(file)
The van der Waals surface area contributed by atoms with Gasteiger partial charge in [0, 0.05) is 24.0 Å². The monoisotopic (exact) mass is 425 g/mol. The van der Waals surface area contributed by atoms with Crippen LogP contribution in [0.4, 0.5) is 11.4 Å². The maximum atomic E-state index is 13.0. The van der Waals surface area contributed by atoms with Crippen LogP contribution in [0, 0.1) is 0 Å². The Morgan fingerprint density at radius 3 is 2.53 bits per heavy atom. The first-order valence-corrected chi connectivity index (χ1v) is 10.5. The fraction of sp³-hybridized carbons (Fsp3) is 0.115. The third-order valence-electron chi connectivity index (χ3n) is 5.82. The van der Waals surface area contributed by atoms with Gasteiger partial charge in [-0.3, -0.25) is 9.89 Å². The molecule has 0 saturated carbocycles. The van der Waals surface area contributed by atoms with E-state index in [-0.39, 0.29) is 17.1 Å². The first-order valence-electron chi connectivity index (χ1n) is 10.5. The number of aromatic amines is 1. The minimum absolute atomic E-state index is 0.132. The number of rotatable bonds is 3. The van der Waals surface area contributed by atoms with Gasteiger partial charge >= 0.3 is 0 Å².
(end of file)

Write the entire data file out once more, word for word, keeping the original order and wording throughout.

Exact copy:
The van der Waals surface area contributed by atoms with Gasteiger partial charge in [0, 0.05) is 24.0 Å². The monoisotopic (exact) mass is 425 g/mol. The van der Waals surface area contributed by atoms with Crippen LogP contribution in [0.4, 0.5) is 11.4 Å². The maximum atomic E-state index is 13.0. The van der Waals surface area contributed by atoms with Crippen LogP contribution in [0, 0.1) is 0 Å². The Morgan fingerprint density at radius 3 is 2.53 bits per heavy atom. The first-order valence-corrected chi connectivity index (χ1v) is 10.5. The fraction of sp³-hybridized carbons (Fsp3) is 0.115. The third-order valence-electron chi connectivity index (χ3n) is 5.82. The van der Waals surface area contributed by atoms with Gasteiger partial charge in [-0.3, -0.25) is 9.89 Å². The molecule has 0 saturated carbocycles. The van der Waals surface area contributed by atoms with E-state index in [-0.39, 0.29) is 17.1 Å². The first-order valence-electron chi connectivity index (χ1n) is 10.5. The number of aromatic amines is 1. The minimum absolute atomic E-state index is 0.132. The number of rotatable bonds is 3. The van der Waals surface area contributed by atoms with Gasteiger partial charge >= 0.3 is 0 Å².